If you're looking for a cosmetology career that allows you to work with a devoted group of customers, build on your skills every day, and explore the opportunity of becoming self-employed, you may want to become a hair braider in Maryland.
Maryland hair braiding salons are rapidly growing in popularity, typically serving African-American and ethnic communities located throughout the state. Braiding techniques utilized in these salons originated in different parts of Africa.
Maryland exempts hair braiding professionals from cosmetology licensing requirements. You can work as a hair braider without any formal training or education, which allows those with braiding skills to work as soon as they can meet the expectations of customers. If you are new to braiding, you may still want to go through a hair braiding education program before starting your career.
The state of Maryland does not have any licensing requirements for hair braiders, so you can choose the braiding program that best suits your career interests and your existing braiding skills. Some schools require you to study all available braiding skills, while others let you pick and choose what you want to learn. Some of the techniques you may learn in hair braiding school include twisting, locking, weaving, braiding, cornrowing, and extensions. As you explore each technique, you may discover how to make it work with different hair lengths and textures. This often involves working with real clients to perfect your technique.
The demand for hair braiders is growing all over the United States. However, there is little information on job growth in this specialty, since its still a relatively small part of the cosmetology industry. As hair braiding continues to grow in popularity and attract the attention of people throughout Maryland, you may find that the job outlook continues to improve. From 2012 to 2022, O*Net anticipates a 7% increase in cosmetology job openings in Maryland. Salaries in hair braiding vary quite a bit, based on your employment setting, how quickly you build a solid customer base, and the community you work in. O*Net reports that the average salary for a Maryland cosmetology professional is $25,400 per year. Part of your income may come from tips, so its crucial to get a loyal customer base as quickly as you can.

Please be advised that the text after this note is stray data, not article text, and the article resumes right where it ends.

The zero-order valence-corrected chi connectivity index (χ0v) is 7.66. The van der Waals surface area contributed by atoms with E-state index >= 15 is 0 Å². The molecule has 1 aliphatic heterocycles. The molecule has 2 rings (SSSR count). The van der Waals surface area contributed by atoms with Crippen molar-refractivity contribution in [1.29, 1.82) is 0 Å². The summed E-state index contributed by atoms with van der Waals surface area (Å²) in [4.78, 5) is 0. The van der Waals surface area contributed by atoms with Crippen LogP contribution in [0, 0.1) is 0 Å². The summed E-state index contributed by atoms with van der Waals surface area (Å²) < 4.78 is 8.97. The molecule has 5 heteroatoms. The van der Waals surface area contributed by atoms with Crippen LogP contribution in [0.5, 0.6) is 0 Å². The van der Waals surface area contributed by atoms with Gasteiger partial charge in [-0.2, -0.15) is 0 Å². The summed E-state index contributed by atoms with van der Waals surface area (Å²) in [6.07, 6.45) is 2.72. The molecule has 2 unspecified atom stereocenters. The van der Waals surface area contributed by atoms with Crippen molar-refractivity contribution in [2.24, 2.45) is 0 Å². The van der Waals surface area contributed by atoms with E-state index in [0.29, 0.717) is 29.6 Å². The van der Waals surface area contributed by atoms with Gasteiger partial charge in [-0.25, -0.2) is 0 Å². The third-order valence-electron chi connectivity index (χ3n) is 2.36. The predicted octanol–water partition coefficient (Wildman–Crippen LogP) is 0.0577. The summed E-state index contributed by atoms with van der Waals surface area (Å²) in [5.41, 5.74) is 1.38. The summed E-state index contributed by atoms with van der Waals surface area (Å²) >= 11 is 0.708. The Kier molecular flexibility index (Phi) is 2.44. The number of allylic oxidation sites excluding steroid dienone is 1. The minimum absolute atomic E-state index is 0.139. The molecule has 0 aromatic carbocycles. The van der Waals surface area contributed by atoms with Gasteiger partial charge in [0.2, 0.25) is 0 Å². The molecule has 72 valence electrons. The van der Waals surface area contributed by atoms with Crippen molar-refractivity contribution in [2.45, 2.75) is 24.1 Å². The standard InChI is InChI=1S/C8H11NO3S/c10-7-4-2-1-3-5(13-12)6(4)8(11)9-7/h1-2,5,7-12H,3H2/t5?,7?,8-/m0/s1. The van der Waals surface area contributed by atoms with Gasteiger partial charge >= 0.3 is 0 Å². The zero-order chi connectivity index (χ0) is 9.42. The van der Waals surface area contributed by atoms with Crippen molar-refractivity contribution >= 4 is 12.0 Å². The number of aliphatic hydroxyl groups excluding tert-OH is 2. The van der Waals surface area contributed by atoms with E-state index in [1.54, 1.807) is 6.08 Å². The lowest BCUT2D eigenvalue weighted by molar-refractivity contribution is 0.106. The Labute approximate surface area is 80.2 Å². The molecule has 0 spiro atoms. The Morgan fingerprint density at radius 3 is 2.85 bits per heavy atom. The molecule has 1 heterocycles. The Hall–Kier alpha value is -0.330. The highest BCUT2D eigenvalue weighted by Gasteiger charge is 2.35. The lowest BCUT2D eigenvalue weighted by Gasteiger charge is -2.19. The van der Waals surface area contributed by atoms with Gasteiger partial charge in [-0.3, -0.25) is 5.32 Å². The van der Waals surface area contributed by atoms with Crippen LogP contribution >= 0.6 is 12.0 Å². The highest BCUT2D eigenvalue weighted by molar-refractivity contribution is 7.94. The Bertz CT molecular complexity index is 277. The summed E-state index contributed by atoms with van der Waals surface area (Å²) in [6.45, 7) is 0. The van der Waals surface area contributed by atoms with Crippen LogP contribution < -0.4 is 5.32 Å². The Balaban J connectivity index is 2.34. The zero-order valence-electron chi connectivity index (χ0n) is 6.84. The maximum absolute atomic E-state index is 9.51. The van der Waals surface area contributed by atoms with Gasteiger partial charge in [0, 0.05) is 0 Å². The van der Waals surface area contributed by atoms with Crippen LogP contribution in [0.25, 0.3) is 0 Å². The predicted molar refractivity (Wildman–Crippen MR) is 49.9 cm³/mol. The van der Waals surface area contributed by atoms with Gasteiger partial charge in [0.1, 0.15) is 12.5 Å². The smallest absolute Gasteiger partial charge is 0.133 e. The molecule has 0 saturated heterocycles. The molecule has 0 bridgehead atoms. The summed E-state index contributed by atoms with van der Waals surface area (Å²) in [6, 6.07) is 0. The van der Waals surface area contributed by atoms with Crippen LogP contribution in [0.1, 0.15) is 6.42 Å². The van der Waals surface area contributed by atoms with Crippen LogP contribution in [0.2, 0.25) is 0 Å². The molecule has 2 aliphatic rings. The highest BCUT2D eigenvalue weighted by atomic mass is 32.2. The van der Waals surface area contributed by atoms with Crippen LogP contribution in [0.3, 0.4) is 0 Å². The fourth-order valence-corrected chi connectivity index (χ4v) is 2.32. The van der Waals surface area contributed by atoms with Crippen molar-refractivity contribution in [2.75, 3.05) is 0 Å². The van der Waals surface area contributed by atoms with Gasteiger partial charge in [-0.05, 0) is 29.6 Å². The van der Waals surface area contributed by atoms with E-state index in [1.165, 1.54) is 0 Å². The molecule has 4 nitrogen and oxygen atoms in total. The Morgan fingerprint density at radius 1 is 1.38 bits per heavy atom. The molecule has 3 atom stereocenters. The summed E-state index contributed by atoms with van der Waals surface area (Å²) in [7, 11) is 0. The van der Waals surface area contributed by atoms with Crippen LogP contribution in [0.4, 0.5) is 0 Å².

Hair braiding is a skill that can really help you build a career that you love. For Harriet reports that the field of ethnic hair care has done quite a bit to strengthen communities throughout the United States. In fact, hair braiding is a field in which self-employment and small business ownership are highly valued. You may choose to offer your braiding services at a salon or seek employment at an existing braiding salon. However, you may also choose to open your own hair braiding salon and become a small business owner. This may allow you to create your own schedule, market your skills, and corner a part of the hair braiding market in your city. Keep in mind that you must meet local health and sanitation requirements to own a hair braiding salon in Maryland. Customer service is important in all cosmetology specialties, but its particularly important in hair braiding. Your customers may need touchups once a month or less, which represents a huge income opportunity for you. If you can get a customer to rely on your high-quality braiding and trust you for their touchups, you can make them a customer for life. As a result, its important to spend time talking with your customers, finding out what they want from their hairstyle, and meeting their needs during every single appointment.
Maryland Division of Occupational and Professional Licensing
500 N. Calvert Street, Room 201
Baltimore, MD 21202-3651
Phone Number: 410-230-6320
E-mail Address: email@example.com
You can contact the board if you have additional questions about obtaining a Maryland state cosmetology license.
Maryland has a reputation for premier hair care, and talented professionals
who can show off a dazzling array of styles including hair braiding. Currently
there is no licensing procedure in the state, but interested stylists obtain
training information through these groups.
Maryland Board Of Cosmetologists
Professional Beauty Association
National Interstate Council of State Boards of Cosmetology